Record heat, low humidity, and high winds are a dangerous combination in Colorado this week, where four wildfires are now burning, including one that has already destroyed at least 80 homes.
The Black Forest fire, in a wooded rural area northeast of Colorado Springs – and not far from the site of last year's Waldo Canyon fire that destroyed nearly 350 homes and killed two people – is the most concerning, and has prompted the evacuation of more than 7,000 people in the area.
On Wednesday, El Paso County Sheriff Terry Maketa said he believes 80-100 homes have been lost, and there is currently no containment of the fire, which has burned about 12 square miles. Sheriff Maketa said he's worried that gusting winds predicted for Wednesday could cause the fire to spread unpredictably, and he compared the blaze to the Waldo Canyon fire.
"One of my worst fears is that people took their chances and it may have cost them their life," Maketa said, urging people to follow evacuation orders. There are currently no reports of anyone missing.
A smaller fire near Royal Gorge Bridge Park – about 60 miles southwest of Black Forest – was also burning Wednesday. It has already destroyed three structures, and forced the evacuation of more than 900 prisoners from a nearby correctional facility, due to concerns about the heavy smoke. That fire was also not contained.
A third fire, sparked by lighting, in Rocky Mountain National Park had grown to about 400 acres by Wednesday, but didn't threaten any structures.
And a fourth fire started Tuesday in Huerfano County, in southern Colorado. The Klikus fire prompted evacuation orders for about 200 homes and has burned about 60 acres. By Wednesday, it was 40 percent contained.
Though much of Colorado, especially in the northern part of the state, had a snowy, wet spring, it doesn't take long for forests to dry out and become virtual tinderboxes, say experts – and the conditions this week aren't helping. The National Weather Service warned that temperatures in the upper 90s, wind gusts over 40 miles per hour, and humidity in the single digits have combined to create "extreme" fire danger in parts of Colorado.
"It doesn't take long for enough fuels to dry enough to carry a fire," says Merrill Kaufmann, an emeritus scientist at the Rocky Mountain Research Station in Fort Collins, and a former forest scientist with the US Forest Service. "Even if we have wet weather ... it just takes a matter of hours of dry air and warmth to dry [pine] fuels out enough for them to burn rapidly. Then expose those fuels to high wind conditions and high temperatures for a few days, and we have a vast amount of fuel out there that can burn very very quickly."
The bad fires in recent years, especially in the Ponderosa forests of Colorado's heavily populated Front Range, point to a deeper, more systemic problem that no amount of moisture can fix, says Mr. Kaufmann. Fire suppression in those forests, with very few controlled burns, has led to dense forests and a buildup of fuel that historically would have been kept in check by naturally occurring periodic fires.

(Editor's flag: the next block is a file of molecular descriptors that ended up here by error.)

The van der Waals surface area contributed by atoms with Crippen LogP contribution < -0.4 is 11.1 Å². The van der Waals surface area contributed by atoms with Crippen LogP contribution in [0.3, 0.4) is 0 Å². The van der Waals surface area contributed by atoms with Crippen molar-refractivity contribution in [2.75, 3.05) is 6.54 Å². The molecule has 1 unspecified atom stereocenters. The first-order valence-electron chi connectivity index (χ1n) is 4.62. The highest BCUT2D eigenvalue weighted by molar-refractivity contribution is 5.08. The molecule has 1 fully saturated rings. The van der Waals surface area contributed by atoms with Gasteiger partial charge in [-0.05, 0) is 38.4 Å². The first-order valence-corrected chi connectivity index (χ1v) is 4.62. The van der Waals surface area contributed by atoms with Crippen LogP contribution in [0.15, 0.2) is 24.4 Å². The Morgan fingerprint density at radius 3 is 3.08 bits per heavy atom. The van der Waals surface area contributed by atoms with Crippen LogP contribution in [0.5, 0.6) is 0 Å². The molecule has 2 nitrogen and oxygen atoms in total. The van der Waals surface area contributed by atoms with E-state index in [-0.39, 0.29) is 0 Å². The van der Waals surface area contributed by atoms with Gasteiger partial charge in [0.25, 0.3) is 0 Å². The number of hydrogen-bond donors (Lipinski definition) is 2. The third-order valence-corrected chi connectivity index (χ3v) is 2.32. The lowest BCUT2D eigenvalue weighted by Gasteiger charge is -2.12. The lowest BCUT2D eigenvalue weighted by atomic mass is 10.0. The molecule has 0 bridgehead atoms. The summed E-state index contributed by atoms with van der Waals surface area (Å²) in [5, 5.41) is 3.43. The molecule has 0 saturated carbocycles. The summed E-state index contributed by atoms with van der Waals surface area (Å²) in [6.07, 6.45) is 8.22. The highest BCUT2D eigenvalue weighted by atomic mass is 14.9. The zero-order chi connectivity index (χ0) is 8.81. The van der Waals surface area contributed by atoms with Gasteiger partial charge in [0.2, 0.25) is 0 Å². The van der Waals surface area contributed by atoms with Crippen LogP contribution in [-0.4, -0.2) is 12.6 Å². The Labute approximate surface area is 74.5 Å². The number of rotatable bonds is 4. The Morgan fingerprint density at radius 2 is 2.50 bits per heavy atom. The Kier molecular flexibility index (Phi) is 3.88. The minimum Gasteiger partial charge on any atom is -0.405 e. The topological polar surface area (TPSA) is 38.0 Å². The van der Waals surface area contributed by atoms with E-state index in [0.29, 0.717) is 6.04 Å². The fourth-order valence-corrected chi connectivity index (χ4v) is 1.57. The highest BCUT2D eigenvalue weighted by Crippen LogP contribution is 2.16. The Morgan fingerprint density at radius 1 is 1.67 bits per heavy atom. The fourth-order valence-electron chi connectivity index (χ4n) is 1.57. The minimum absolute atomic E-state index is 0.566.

Kaufmann would like to see more prescribed burns where possible, and tree thinning and biomass removal in populated areas where burns aren't possible, but, he acknowledges,such prevention mechanisms are expensive and difficult, particularly given the vast acreages that need to be dealt with.
Beyond that, there are significant measures individual homeowners can take to protect themselves, he says, citing "defensible space" techniques like reducing fuel around a structure.
In 1993 - after one of the wettest Junes Kaufmann can remember – a wildfire erupted in early July during a hot, dry week right near his cabin. The fire burned within five feet of his cabin, and burned as a crown fire just 100 feet from it, but the cabin was saved thanks to all the work he had done earlier in the spring removing fuel and finding other ways to protect the structure. News reports at the time called it a "miracle cabin," but Kaufmann says the message he wanted to get to homeowners is that there are steps they can take that make a difference.
"We’re not going to avoid these fires, but if everyone took to heart the risk they’re dealing with, this is a sensible thing to do in the long haul," says Kaufmann. "There are no guarantees, but you can sure as heck improve your chances."
The cause isn't yet known for three of the four current Colorado fires, but given hot, dry conditions and so much fuel, even eliminating human error and fires started by people wouldn't get rid of the problem, says Kaufmann. "Everything is loaded and all it takes is a spark," he says. "We're going to have big fires no matter what."
Material from the Associated Press was used in this story